I.B.M. Launches $25 Million 'Entrepreneurship' Project
The International Business Machines Corporation has launched a five-year, $25 million philanthropic venture to encourage broad reform of K-12 education by supporting educational entrepreneurship.
"We're going to use the power of information technology to help make systemic reform a reality," said Louis V. Gerstner, the chairman and chief executive officer of I.B.M.
Mr. Gerstner and other officials of the New York-based computer maker announced last week the first in a series of grants in I.B.M.'s new "Reinventing Education" project.
They held a news conference here with officials of the Charlotte-Mecklenburg public schools. The 85,000-student district will receive $2 million for technological innovation in a new reform project.
Mr. Gerstner, the former chief executive of RJR Nabisco Inc. and a longtime advocate of education reform, is the author of Reinventing Education: Entrepreneurship in America's Public Schools. (See Education Week, May 18, 1994.)
The new grant program marks a different approach for the company's K-12 philanthropic efforts. Mr. Gerstner said I.B.M. will form partnerships with districts that have abandoned traditional and outmoded methods of schooling and are engaged in innovative districtwide reforms.
Eligible districts will be expected to:
- Set explicit reform targets, tied to the Clinton Administration's Goals 2000: Educate America Act;
- Use technology to streamline administration, strategic planning, and professional development;
- Develop partnerships with local businesses.
An 'Education Village'
"We're no longer funding the research and development," Mr. Gerstner said. "We're going to fund people who want to start implementing reform."
The Charlotte-Mecklenburg district, for example, will use its I.B.M. grant to bring high technology to four schools it is building as part of its "Education Village" reform initiative.
A brainchild of Superintendent John Murphy, the village will be developed over the next several years on a 200-acre campus near the city's research park and adjacent to an existing I.B.M. plant.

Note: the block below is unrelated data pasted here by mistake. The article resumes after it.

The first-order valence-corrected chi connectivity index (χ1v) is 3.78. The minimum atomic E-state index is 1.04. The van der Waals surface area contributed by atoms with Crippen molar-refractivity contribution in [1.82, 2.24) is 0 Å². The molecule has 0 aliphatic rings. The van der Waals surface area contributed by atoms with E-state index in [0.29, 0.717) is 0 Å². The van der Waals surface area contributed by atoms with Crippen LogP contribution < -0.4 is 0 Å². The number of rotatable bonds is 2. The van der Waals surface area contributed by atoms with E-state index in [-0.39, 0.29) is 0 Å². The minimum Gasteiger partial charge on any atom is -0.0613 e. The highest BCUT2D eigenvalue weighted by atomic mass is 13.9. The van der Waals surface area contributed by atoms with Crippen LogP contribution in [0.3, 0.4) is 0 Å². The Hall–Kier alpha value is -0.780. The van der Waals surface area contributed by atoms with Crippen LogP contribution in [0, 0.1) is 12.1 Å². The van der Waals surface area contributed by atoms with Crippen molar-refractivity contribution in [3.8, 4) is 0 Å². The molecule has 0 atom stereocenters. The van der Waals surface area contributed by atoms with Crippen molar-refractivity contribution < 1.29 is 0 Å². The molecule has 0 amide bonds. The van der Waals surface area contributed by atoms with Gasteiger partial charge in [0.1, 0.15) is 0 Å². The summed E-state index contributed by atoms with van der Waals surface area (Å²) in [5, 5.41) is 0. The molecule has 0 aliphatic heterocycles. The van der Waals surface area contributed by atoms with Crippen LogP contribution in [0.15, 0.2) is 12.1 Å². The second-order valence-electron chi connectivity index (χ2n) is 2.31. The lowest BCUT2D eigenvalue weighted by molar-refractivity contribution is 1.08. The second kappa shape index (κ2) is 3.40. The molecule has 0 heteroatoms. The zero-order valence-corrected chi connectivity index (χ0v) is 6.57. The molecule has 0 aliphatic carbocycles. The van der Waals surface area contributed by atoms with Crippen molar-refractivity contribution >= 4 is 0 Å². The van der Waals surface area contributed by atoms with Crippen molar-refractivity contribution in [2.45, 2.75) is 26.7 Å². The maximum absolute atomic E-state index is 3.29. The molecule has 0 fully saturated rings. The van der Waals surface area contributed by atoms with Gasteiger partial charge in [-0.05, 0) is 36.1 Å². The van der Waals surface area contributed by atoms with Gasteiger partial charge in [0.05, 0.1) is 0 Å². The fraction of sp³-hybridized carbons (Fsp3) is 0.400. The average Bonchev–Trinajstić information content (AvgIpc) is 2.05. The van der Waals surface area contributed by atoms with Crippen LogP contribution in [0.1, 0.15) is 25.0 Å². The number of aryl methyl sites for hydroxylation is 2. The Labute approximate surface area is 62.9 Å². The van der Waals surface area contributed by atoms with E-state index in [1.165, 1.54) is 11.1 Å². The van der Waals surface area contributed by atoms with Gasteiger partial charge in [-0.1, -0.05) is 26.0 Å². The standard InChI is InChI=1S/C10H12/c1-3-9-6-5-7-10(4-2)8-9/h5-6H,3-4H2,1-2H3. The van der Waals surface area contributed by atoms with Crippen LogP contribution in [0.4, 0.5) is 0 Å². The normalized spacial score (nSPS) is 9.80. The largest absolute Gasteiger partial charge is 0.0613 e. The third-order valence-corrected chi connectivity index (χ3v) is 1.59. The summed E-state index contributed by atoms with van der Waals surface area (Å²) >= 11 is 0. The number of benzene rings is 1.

The schools in the village will enroll a broad cross section of students, including children of I.B.M. employees and young people from inner-city neighborhoods and neighborhoods adjacent to the campus.
One distinguishing feature of academic life in the village, as Mr. Murphy envisions it, will be a "seamless" instructional framework in which students will be arranged in "performance groups" and advance through the curriculum at their own pace.
The project will also set high standards for graduation. Every student will be expected, for example, to show fluency in at least two foreign languages.
The I.B.M. grant will allow the schools to be designed for optimum use of technology. The first building, an elementary school, is expected to open in 1996.
Mr. Gerstner said the philosophical foundation of the education village project, with its emphasis on high standards and the use of technology, meshes with the reform principles laid out in his book.
"Students won't be 'worked on' by teachers, they'll be workers," he said. "And technology will make it possible for them to do their work."
Emphasis on Partnerships
The Charlotte-Mecklenburg grant is the first in a series of from eight to 10 grants I.B.M. plans to give innovative districts over the next five years.
Mr. Gerstner said the new grant program will break from the "checkbook philanthropy" frequently undertaken by I.B.M. and other corporate philanthropies by fostering long-range partnerships with grant recipients.
The corporation views the new approach, he said, as a "highly strategic business investment" to help produce the skilled workers needed by high-tech industries.
Observers also noted, however, that the new program is likely to raise I.B.M.'s corporate profile in the education-technology market, which is still largely dominated by Apple Computer Inc., I.B.M.'s West Coast rival.